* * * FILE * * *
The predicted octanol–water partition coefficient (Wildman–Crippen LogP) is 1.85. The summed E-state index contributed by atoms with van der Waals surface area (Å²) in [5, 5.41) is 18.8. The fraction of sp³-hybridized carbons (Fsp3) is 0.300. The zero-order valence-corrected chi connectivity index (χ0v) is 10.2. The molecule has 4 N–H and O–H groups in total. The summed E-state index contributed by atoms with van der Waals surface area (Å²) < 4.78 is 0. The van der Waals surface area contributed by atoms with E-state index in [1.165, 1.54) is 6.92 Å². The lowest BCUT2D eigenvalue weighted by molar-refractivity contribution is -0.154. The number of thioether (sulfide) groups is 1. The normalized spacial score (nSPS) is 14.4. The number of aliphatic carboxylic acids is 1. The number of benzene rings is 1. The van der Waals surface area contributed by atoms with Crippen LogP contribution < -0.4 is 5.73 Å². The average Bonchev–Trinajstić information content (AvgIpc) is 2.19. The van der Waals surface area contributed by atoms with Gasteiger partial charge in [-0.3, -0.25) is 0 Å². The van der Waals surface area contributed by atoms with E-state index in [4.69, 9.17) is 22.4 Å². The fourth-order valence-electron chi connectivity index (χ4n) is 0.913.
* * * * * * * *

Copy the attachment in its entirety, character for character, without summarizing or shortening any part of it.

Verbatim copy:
The predicted octanol–water partition coefficient (Wildman–Crippen LogP) is 1.85. The summed E-state index contributed by atoms with van der Waals surface area (Å²) in [5, 5.41) is 18.8. The fraction of sp³-hybridized carbons (Fsp3) is 0.300. The zero-order valence-corrected chi connectivity index (χ0v) is 10.2. The molecule has 4 N–H and O–H groups in total. The summed E-state index contributed by atoms with van der Waals surface area (Å²) < 4.78 is 0. The van der Waals surface area contributed by atoms with E-state index in [1.165, 1.54) is 6.92 Å². The lowest BCUT2D eigenvalue weighted by molar-refractivity contribution is -0.154. The number of thioether (sulfide) groups is 1. The normalized spacial score (nSPS) is 14.4. The number of aliphatic carboxylic acids is 1. The number of benzene rings is 1. The van der Waals surface area contributed by atoms with Crippen LogP contribution < -0.4 is 5.73 Å². The average Bonchev–Trinajstić information content (AvgIpc) is 2.19. The van der Waals surface area contributed by atoms with Gasteiger partial charge in [-0.3, -0.25) is 0 Å². The van der Waals surface area contributed by atoms with E-state index in [4.69, 9.17) is 22.4 Å². The fourth-order valence-electron chi connectivity index (χ4n) is 0.913.